Diego Corrales has been gone for five years, but his fighting spirit won’t soon be forgotten

Kevin Iole
Boxing Experts Blog

May 7 is a significant day in boxing history, for good and bad reasons.

On May 7, 2005, one of the greatest fights in the sport's history occurred at the Mandalay Bay Events Center in Las Vegas, when Diego Corrales and Jose Luis Castillo put on an epic match in a battle for the lightweight title.

They went at each other with a fury for nine fast-paced rounds. Castillo, though, seemed on the verge of an historic victory in the 10th when he knocked Corrales down twice. Corrales' eyes were swollen almost completely shut and he was on unsteady legs when he arose after the second knockdown.

When the action resumed, Corrales landed a huge straight right that badly hurt Castillo. Always a great finisher, Corrales jumped on him and landed a series of savage blows that forced referee Tony Weeks to jump in and save Castillo. Neither man was ever nearly close to the same fighter again.

Tragically, two years to the day later, Corrales died in a motorcyle accident in the shadow of Mandalay Bay. The 2007 Suzuki 100 motorcycle he was driving at a high rate of speed crashed into the back of a Honda Accord. Corrales was thrown from the bike and was pronounced dead on the scene.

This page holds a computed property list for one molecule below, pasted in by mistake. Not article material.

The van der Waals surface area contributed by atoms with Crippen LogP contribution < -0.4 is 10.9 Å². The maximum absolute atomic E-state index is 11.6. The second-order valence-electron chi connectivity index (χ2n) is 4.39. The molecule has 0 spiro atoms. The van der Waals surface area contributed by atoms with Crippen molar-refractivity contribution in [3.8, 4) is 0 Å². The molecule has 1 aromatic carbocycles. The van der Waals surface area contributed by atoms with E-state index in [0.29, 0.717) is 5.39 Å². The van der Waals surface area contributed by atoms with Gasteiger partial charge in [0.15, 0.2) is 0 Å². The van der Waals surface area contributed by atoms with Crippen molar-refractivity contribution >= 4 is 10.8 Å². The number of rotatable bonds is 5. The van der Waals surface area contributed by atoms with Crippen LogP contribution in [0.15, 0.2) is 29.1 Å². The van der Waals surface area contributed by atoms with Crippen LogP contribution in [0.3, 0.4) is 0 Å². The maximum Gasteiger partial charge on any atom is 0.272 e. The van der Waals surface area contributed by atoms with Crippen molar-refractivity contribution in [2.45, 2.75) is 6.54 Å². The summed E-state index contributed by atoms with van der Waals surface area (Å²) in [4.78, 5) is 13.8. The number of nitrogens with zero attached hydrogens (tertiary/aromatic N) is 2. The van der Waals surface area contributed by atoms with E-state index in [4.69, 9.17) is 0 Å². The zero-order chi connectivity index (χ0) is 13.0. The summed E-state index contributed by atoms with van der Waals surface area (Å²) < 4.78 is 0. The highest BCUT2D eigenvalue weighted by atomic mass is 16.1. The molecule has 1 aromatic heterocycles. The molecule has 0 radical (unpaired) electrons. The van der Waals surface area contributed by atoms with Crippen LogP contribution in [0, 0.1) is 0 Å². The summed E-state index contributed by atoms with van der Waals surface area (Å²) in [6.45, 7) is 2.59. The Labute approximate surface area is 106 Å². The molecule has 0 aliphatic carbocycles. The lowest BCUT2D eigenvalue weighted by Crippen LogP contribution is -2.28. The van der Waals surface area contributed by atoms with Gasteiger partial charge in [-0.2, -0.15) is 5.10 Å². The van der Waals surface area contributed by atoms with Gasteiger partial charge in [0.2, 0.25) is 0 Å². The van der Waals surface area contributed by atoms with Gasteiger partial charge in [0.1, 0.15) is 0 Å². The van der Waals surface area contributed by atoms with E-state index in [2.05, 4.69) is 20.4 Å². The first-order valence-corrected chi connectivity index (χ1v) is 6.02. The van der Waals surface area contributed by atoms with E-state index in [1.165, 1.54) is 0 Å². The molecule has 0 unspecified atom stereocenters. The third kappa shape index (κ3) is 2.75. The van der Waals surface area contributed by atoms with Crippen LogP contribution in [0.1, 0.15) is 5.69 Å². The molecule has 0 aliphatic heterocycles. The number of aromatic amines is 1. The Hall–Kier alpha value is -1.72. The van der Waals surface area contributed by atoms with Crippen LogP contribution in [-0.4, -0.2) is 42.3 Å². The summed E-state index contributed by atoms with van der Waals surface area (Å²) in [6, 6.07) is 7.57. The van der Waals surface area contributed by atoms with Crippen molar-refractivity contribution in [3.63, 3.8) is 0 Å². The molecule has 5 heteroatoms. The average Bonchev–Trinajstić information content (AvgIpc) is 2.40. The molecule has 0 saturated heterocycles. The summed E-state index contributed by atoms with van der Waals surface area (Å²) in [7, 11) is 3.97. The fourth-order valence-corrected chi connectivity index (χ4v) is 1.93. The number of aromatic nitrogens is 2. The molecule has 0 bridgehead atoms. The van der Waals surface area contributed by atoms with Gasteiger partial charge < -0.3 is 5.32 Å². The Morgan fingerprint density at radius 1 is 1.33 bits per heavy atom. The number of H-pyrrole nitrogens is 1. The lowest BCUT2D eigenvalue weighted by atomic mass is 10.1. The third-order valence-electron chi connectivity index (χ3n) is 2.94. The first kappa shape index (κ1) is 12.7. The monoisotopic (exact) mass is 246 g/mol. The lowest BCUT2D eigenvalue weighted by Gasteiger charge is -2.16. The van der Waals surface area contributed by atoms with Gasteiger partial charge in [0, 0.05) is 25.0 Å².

Corrales had personal demons he fought, but he was beloved in the boxing community, particularly in Las Vegas, for his cheerful, friendly nature, his willingness to help anyone and his fearlessness in the ring.

His funeral attracted a huge throng of a who's who in boxing.

Those who saw that match with Castillo will never forget it. A few days before the bout, I was walking with Corrales down a hallway in the bowels of Mandalay Bay. We were headed to an open workout, and I was taking the chance to ask him a few questions.

He was talking about the significance of the match and said "I'd walk through the fires of hell," to win the match. A couple of days later, he pretty much did exactly that.

He left a large family, but also a legacy as one of the most entertaining fighters and most engaging athletes in history.

He's gone, but never will be forgotten.

What to Read Next